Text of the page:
Why Spanish Uses More Words Than English: an Analysis of Expansion and Contraction

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Two common concepts in translation are expansion and contraction, which refer to the phenomenon in which a document gets longer or shorter after being translated into a different language. For example, a 300-word document in English will typically be 350 or 400 words in Spanish. Thus, a document undergoes expansion when being translated from English to Spanish, and contraction when being translated from Spanish to English. But why does this happen? Why do some languages need more words to express the same concept? As we’ll see, this is related to how fast the languages are spoken in conversation.

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If this book is written in English, it would be 25% longer in Spanish. Image via Pixabay

Researchers at the Université de Lyon studied several major languages to assess the speed at which they are spoken. To do so, they had native speakers in each language read an identical text (which, of course, was translated in each language). Afterwards, the researchers counted how many syllables were in the recording for each language, and divided that number by the overall time of the recording. The result showed the speed, in syllables per second, at which each language was spoken.

Speed = # of syllables in recording / time of recording (in seconds)

Do you ever feel like speakers of foreign languages are talking really, really fast? If you feel this way about Spanish or Japanese, you’re correct! These two languages were spoken faster than the others, at a rapid 7.82 and 7.84 syllables per second, respectively. On the other end of the spectrum, English and Mandarin Chinese were relatively slow, at 6.19 and 5.18 syllables per second, respectively.

Interestingly, these findings correlate with general trends in expansion and contraction. That is, translating into languages that are spoken quickly (e.g., from English to Spanish or Japanese) entails expansion, whereas translating into languages that are spoken slowly (e.g., from English into Mandarin Chinese) typically entails contraction.

But that’s not all that the researchers measured. They also measured grammatical density, which refers to how much information is packed into each syllable. For example, the word musty, which describes a very specific type of smell, packs a lot of punch into its two syllables; thus, it is grammatically dense. A word like without, which does not convey such precise information, is not so grammatically dense.

Grammatical density = the amount of information conveyed in one syllable

The findings? Languages like English, which are spoken more slowly, have high grammatical density — that is, there’s a lot of information crammed into few syllables. Conversely, languages like Spanish, which are spoken more quickly, tended to have low grammatical density.

Therefore, the Université de Lyon study found that there is an inverse correlation between grammatical density and the speed at which a language is spoken. What’s interesting about this finding is that the total amount of information conveyed in a given time remains more or less constant across languages. That is, English is spoken slowly, but each word conveys a lot of information; Spanish is spoken quickly, but each word conveys less information. In the end, then, the two languages end up expressing about the same amount of information in any given timeframe.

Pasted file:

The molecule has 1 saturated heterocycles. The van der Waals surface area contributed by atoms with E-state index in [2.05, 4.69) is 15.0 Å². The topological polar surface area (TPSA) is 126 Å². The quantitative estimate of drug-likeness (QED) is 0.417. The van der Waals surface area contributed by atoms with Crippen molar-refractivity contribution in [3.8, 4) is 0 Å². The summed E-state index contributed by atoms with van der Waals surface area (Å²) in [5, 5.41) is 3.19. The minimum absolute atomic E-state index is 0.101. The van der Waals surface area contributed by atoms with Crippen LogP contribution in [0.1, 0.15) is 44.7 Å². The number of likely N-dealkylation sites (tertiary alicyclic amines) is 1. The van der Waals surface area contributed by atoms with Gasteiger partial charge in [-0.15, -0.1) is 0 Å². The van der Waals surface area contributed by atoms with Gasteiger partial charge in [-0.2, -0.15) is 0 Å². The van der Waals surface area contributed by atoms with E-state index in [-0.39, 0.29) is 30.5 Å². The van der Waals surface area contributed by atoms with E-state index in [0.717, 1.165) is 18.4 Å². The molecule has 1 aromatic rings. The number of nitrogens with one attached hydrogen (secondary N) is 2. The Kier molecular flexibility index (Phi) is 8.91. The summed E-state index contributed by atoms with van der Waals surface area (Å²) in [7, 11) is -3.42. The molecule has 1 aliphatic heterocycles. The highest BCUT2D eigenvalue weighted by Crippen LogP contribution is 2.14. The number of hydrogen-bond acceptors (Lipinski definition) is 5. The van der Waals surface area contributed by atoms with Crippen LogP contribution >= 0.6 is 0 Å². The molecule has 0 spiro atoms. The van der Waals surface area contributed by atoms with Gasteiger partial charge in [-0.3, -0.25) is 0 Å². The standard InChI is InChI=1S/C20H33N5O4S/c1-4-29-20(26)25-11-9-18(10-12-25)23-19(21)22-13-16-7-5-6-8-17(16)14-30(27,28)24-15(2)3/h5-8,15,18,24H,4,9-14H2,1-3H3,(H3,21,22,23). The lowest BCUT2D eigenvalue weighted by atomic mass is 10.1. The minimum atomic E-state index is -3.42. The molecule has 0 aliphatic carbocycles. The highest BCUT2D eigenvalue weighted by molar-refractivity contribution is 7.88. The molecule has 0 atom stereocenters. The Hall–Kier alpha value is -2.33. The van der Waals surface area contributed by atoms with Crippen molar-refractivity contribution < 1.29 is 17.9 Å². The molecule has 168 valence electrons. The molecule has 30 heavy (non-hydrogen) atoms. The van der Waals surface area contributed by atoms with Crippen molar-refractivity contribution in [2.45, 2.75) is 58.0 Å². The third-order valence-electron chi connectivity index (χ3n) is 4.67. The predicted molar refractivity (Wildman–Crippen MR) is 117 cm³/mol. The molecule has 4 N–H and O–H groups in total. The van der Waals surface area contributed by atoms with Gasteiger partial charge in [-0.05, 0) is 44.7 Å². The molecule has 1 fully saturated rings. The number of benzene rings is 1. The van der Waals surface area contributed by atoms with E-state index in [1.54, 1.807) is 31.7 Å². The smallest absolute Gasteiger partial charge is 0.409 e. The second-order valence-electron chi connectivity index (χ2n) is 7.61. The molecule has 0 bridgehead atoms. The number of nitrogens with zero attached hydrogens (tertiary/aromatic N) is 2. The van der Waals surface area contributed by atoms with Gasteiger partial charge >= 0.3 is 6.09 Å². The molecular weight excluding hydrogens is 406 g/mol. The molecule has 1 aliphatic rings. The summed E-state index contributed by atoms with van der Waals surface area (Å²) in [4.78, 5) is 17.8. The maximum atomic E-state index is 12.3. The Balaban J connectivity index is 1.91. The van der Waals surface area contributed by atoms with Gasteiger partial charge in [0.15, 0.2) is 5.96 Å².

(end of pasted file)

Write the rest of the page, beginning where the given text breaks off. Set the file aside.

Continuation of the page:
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Though expansion can be a headache for translators, imagine how difficult it must be for interpreters! Image via Northern Ireland Executive / flickr

How does this relate to expansion and contraction? Remember that a 300-word document in English is usually 350-400 words in Spanish; in other words, a text in Spanish about 20 – 30% longer than an equivalent text in English. Also remember that Spanish is spoken at 7.82 syllables per second, whereas English is spoken at 6.19 syllables per second. It follows, then, that Spanish is about 25% faster than English.

Therefore, a Spanish-language equivalent to a 300-word English document will be about 50 or 100 words longer. But if the two documents were read aloud, it would take almost exactly the same time: the faster speed at which Spanish is spoken cancels out the extra words that are needed in translation. Thus, expansion and contraction occur because some languages are faster than others, which in turn is related to their grammatical density.

So there you have it: a Spanish translation is longer than its English equivalent because it is spoken faster, and thus reading the two documents take the same amount of time in a spoken context. Still, this might not be so consoling for Spanish-speaking translators who see an English-language document and know that their translation will have to be several pages longer! Readers: do you notice a difference in the speed at which certain languages are spoken? Leave us a comment!

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Paul writes on behalf of Language Trainers, a language tutoring service offering personalized course packages to individuals and groups. Check out their free language level tests and other resources on their website.